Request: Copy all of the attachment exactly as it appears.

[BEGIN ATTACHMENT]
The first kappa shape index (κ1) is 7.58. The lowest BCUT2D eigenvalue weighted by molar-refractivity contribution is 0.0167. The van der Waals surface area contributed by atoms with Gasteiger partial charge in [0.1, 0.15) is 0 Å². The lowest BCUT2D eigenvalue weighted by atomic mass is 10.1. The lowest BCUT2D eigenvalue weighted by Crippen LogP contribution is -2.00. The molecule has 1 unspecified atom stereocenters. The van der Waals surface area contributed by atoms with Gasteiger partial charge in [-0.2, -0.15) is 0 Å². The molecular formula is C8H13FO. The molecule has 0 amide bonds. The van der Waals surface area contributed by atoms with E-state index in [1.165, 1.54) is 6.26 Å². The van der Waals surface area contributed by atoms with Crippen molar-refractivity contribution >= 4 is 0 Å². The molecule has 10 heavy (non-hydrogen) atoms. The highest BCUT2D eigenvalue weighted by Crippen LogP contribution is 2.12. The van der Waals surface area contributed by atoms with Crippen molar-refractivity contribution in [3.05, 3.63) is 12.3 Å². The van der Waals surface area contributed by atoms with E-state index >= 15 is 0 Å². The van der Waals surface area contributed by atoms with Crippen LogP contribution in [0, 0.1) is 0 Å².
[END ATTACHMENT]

The first kappa shape index (κ1) is 7.58. The lowest BCUT2D eigenvalue weighted by molar-refractivity contribution is 0.0167. The van der Waals surface area contributed by atoms with Gasteiger partial charge in [0.1, 0.15) is 0 Å². The lowest BCUT2D eigenvalue weighted by atomic mass is 10.1. The lowest BCUT2D eigenvalue weighted by Crippen LogP contribution is -2.00. The molecule has 1 unspecified atom stereocenters. The van der Waals surface area contributed by atoms with Gasteiger partial charge in [-0.2, -0.15) is 0 Å². The molecular formula is C8H13FO. The molecule has 0 amide bonds. The van der Waals surface area contributed by atoms with E-state index in [1.165, 1.54) is 6.26 Å². The van der Waals surface area contributed by atoms with Crippen molar-refractivity contribution >= 4 is 0 Å². The molecule has 10 heavy (non-hydrogen) atoms. The highest BCUT2D eigenvalue weighted by Crippen LogP contribution is 2.12. The van der Waals surface area contributed by atoms with Crippen molar-refractivity contribution in [3.05, 3.63) is 12.3 Å². The van der Waals surface area contributed by atoms with E-state index >= 15 is 0 Å². The van der Waals surface area contributed by atoms with Crippen LogP contribution in [0, 0.1) is 0 Å².